# Increase in entropy derivation

so i'm following a derivation of the statement in the title and it goes the following way. Consider we have a system and we look at two processes between two states $$(1,2)$$ and $$(2,1)$$ where path $$(1,2)$$ is reversible and $$(2,1)$$ is irreversible. So we have: $$\oint dS=\int_{1}^{2} dS + \int_{2}^{1} dS \le 0$$ Since $$(1,2)$$ is a reversible process we can write in the following way: $$\int_{2}^{1}dS +(S_2-S_1) \le 0 \\ \Rightarrow \int_{2}^{1}dS \le (S_1-S_2)$$ $$\Rightarrow S_{irr} + \int_{2}^{1}dS = (S_1-S_2)$$ Where $$S_{irr}$$ is the bonus increase in entropy due to the irreversability of the process. So now if we say that the system is isolated $$(\delta Q=0)$$: $$\int_{2}^{1}dS=\int_{2}^{1}\frac{\delta Q}{T}=0$$ $$\Rightarrow S_{irr} = (S_1-S_2)$$ My question here is why when we assume that the system is isolated don't we say that the other integral is also going to result in zero $$(S_2-S_1=0)$$?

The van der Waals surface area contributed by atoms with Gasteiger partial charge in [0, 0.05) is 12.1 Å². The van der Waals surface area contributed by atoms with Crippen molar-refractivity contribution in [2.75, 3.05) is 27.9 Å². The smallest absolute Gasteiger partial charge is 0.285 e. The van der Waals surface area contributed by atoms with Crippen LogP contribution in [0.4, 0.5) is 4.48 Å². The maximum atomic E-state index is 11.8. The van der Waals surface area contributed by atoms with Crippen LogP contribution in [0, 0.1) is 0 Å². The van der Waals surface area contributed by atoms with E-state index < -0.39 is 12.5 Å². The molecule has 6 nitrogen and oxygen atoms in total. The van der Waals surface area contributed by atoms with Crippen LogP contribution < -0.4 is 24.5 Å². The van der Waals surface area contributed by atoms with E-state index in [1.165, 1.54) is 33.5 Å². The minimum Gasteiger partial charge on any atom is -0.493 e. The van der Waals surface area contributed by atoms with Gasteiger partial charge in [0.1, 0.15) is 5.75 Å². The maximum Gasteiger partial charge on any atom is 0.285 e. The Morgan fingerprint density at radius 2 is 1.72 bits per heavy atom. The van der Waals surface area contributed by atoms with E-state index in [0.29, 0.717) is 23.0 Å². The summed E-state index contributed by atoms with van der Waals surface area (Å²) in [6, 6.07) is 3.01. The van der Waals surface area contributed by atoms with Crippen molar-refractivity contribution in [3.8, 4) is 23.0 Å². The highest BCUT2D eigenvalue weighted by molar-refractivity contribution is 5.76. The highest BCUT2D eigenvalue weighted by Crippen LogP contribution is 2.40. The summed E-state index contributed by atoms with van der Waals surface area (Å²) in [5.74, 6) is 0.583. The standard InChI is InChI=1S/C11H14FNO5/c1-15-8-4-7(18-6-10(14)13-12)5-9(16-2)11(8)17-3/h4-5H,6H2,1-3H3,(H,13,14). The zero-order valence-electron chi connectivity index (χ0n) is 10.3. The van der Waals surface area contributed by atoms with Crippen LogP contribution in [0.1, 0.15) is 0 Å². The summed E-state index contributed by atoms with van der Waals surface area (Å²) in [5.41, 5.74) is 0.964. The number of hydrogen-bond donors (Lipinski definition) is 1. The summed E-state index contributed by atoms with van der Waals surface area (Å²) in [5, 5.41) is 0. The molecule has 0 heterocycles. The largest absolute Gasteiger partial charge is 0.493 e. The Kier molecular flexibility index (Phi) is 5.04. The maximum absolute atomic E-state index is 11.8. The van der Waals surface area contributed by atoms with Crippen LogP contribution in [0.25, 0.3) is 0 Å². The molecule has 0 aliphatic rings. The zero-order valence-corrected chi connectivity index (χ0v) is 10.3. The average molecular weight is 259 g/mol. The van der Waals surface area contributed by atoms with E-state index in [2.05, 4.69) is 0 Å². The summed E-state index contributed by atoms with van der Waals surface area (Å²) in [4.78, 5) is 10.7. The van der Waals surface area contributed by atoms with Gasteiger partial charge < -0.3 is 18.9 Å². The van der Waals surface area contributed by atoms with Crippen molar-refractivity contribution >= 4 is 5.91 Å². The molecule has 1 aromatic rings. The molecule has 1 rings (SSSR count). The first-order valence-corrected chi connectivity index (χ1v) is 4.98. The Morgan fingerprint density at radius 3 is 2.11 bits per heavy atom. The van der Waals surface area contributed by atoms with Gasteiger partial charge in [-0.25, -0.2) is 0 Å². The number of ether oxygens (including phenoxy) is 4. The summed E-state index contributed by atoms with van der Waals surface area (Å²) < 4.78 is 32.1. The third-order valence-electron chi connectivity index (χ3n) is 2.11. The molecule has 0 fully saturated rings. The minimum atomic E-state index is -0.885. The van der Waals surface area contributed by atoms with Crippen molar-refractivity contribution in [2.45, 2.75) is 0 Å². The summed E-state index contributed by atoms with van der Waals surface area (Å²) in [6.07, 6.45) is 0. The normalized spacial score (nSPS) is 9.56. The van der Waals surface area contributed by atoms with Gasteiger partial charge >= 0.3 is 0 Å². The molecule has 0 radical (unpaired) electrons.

Most of your analysis seems incorrect to me. For the combination of reversible and irreversible cycle you describe, $$\Delta S_{cycle}=\Delta S_{1,2}+\Delta S_{2,1}=0$$That is, for a system which undergoes a cycle, the initial and final states of the overall cycle are identical, and the entropy change is zero. If the irreversible part of the cycle is adiabatic or isolated, $$\Delta S_{2,1}=\sigma>0$$where $$\sigma$$ is the entropy generation during the irreversible part of the path. So we have $$\Delta S_{1,2}+\sigma=0$$or $$\Delta S_{1,2}=\int_1^2{\frac{dQ}{T}}=-\sigma<0$$This tells us that the reversible part of the path cannot be adiabatic or isolated, and some heat transfer must occur over this part of the path. There is no possible cyclic path comprised of an irreversible- and a reversible adiabatic segments.